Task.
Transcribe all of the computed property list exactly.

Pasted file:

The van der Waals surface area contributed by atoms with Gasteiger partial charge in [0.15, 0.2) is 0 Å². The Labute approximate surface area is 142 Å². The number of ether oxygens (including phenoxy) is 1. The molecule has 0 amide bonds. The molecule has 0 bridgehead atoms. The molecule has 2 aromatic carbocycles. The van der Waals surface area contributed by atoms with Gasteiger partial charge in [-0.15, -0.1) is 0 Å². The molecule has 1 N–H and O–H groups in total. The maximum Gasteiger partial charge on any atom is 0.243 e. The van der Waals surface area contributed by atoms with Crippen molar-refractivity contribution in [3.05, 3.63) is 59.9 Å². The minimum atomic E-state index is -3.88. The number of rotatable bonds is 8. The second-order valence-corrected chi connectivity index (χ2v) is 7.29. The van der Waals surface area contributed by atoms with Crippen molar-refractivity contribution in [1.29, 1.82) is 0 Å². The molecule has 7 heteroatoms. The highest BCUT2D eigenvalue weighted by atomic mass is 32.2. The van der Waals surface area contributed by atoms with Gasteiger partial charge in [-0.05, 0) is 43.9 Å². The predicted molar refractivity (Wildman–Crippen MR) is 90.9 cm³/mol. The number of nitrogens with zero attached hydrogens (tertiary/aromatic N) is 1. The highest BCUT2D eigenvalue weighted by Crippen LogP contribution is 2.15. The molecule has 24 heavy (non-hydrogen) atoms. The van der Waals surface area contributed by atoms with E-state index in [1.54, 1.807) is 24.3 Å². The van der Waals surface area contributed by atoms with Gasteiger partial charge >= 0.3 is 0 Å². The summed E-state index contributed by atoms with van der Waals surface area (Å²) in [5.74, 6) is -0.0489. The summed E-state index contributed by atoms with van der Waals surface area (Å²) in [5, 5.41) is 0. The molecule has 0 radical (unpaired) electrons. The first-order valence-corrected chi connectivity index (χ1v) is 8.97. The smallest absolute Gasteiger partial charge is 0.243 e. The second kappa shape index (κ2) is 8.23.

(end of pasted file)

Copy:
The van der Waals surface area contributed by atoms with Gasteiger partial charge in [0.15, 0.2) is 0 Å². The Labute approximate surface area is 142 Å². The number of ether oxygens (including phenoxy) is 1. The molecule has 0 amide bonds. The molecule has 0 bridgehead atoms. The molecule has 2 aromatic carbocycles. The van der Waals surface area contributed by atoms with Gasteiger partial charge in [-0.15, -0.1) is 0 Å². The molecule has 1 N–H and O–H groups in total. The maximum Gasteiger partial charge on any atom is 0.243 e. The van der Waals surface area contributed by atoms with Crippen molar-refractivity contribution in [3.05, 3.63) is 59.9 Å². The minimum atomic E-state index is -3.88. The number of rotatable bonds is 8. The second-order valence-corrected chi connectivity index (χ2v) is 7.29. The van der Waals surface area contributed by atoms with Crippen molar-refractivity contribution in [1.29, 1.82) is 0 Å². The molecule has 7 heteroatoms. The highest BCUT2D eigenvalue weighted by atomic mass is 32.2. The van der Waals surface area contributed by atoms with Gasteiger partial charge in [-0.05, 0) is 43.9 Å². The predicted molar refractivity (Wildman–Crippen MR) is 90.9 cm³/mol. The number of nitrogens with zero attached hydrogens (tertiary/aromatic N) is 1. The highest BCUT2D eigenvalue weighted by Crippen LogP contribution is 2.15. The molecule has 24 heavy (non-hydrogen) atoms. The van der Waals surface area contributed by atoms with E-state index in [1.54, 1.807) is 24.3 Å². The van der Waals surface area contributed by atoms with Gasteiger partial charge >= 0.3 is 0 Å². The summed E-state index contributed by atoms with van der Waals surface area (Å²) in [5.74, 6) is -0.0489. The summed E-state index contributed by atoms with van der Waals surface area (Å²) in [5, 5.41) is 0. The molecule has 0 radical (unpaired) electrons. The first-order valence-corrected chi connectivity index (χ1v) is 8.97. The smallest absolute Gasteiger partial charge is 0.243 e. The second kappa shape index (κ2) is 8.23.